This story has nothing to do with race. This story has nothing to do with attempting to define what rape means. This man didn’t rape me by “legal definition.” But I still had nightmares. I still felt violated. I still felt like I had been raped.

Does that make me a slut? Does that make me an obnoxious feminist? Does that make me stupid for having a few drinks in me?

People are sexually harassed all of the time, both men and women. We are told the lines of “consent” are blurry and hard to define. I would have to disagree with this statement. I had a conversation with my guy friend about this and he brought up how easily a girl can turn around and say she was raped because she had drunkenly had a one night stand with a guy, ultimately destroying the man’s reputation. Maybe she didn’t say “no” and maybe she said “yes.” However, if you are that worried about the word “rape,” the simple solution is not engaging in sexual activity at all.

Call me a feminist, call me anything you’d like. But, do me a favor, and don’t define how I feel about my story. Don’t blame me for putting myself in a sketchy situation. Don’t blame me for having a few drinks in me. Don’t attempt to make me afraid to speak up for what I believe in simply because you think you are all-knowing.

Maybe I’m not carrying a mattress around to prove my point. Maybe I’m not starting a silent protest with picket signs. But I am posting it on my public blog. I am making a public statement about it. I am making a public statement about it simply because I can. Simply because I want to send a message out to all women or men who have felt victimized. I am not doing it “for attention” or because “I hate men.” I am not doing it to get a rise out of you. I am not doing it because I enjoy talking about it.  I am doing it because I can. I am doing it because I know the only person that I should fear in this situation, is the man who spoke to me that night. I shouldn’t fear what you have to say or what you may think of me.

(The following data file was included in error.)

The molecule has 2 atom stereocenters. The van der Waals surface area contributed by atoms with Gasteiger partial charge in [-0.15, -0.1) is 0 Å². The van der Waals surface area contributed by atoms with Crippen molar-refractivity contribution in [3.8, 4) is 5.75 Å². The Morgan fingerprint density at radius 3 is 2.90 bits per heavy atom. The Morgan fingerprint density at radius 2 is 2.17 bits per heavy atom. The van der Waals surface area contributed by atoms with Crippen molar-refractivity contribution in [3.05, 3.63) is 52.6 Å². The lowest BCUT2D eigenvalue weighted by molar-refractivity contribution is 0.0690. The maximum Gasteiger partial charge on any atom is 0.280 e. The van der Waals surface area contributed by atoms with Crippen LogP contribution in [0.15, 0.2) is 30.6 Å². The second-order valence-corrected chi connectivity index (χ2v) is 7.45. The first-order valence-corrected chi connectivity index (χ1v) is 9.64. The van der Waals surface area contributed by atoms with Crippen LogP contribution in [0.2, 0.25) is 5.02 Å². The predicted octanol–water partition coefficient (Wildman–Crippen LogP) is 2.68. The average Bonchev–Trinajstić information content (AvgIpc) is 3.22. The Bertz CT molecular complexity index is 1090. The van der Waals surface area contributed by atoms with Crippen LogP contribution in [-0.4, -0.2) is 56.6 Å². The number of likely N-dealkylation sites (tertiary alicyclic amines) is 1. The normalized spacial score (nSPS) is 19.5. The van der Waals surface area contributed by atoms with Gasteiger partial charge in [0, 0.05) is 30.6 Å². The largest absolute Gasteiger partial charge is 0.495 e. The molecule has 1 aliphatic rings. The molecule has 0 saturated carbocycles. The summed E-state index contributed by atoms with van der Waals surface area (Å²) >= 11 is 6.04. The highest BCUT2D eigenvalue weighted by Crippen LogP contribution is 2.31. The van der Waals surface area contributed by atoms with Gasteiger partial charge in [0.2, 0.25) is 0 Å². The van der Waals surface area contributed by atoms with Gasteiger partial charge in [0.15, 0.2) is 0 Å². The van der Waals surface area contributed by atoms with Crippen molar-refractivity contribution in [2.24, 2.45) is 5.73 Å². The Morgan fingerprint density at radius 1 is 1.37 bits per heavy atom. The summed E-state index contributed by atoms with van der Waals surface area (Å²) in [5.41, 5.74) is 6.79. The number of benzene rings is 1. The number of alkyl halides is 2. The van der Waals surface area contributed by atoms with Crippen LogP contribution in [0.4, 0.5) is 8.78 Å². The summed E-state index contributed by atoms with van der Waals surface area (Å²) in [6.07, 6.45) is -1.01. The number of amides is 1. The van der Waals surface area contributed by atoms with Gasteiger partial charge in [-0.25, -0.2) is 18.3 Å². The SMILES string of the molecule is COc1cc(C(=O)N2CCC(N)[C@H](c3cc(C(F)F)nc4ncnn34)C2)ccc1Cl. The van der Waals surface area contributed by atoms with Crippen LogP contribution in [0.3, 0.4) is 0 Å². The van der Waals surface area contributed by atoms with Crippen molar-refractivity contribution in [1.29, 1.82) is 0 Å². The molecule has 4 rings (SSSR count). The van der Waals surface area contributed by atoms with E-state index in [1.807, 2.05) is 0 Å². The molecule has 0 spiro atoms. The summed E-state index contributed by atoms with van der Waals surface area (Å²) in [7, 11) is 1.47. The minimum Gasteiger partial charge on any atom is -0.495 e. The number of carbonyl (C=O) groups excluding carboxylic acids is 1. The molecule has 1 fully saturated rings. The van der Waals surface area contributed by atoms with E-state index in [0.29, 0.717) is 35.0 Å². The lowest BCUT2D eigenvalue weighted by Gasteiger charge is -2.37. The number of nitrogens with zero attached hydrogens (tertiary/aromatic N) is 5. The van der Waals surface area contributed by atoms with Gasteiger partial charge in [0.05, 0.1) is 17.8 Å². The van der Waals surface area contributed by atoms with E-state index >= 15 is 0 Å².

My inspiration for this post came from a comment on an article about a woman carrying around the mattress she was raped on around campus to make a statement. The comment read, “People who were actually abused or raped never make it public.” Well, in my humble opinion, I think you’re an idiot. Writing a blog post on my previous abusive relationship was the best thing I could have done for myself and for other people. I didn’t write it for attention, and I am not writing this one for attention either. I’m writing it because I’ve found the strength to make a statement about it. A statement I know that will touch the hearts of many. So, while you’re sitting behind your computer writing anonymous comments bashing people who make their rape stories public, I’m sitting here writing about my story that will help people rather than make them feel like a drunken feminist slut. Maybe I wasn’t raped, but I was certainly violated.

Don’t tell me how I feel. Don’t label me. Don’t attempt to recreate the story in your head. You weren’t there. I was.

Editors note: I am not trying to desensitize what it feels to actually be raped. I don’t know what it feels like to be violently assaulted in that way. I had one reader comment that I felt what I “thought” it would feel to be raped. He or she is right. I have someone very near and dear to my heart who has been raped and I will never know the horror of what she has been through. However, my point was to take the slut shaming and negative feminist views out of the rape question all together. People shouldn’t feel ashamed of how they feel and they certainly shouldn’t allow other people to define how they feel. Not just in rape cases, but in every sexual assault case.

8 thoughts on “This post isn’t going to attempt to define rape.

  1. according to your blog, you have never been raped. So please do not say that you felt like you were raped. You felt like what you THINK rape would feel like, which is not what rape feels like, you’ve never felt it. Speaking as someone who has been raped, violently and repeatedly, I just feel you need to make that distinction.

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    1. I understand. Like I said, I wasn’t trying to define rape. I’m sorry you’ve been through that and I’m sorry I didn’t make the distinction clear enough. The point was to make rape not all about slut shaming and feminism. I am sorry you were offended and I am sorry you have been through that.

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  2. Always a pleasure reading another chapter in this book. I feel like saying that I appreciate this one in particular. I deeply regret what happened to you, but much respect for writing about it (and in such a good way too I must add).

    Stay awesome:)

    Love,
    Fredrik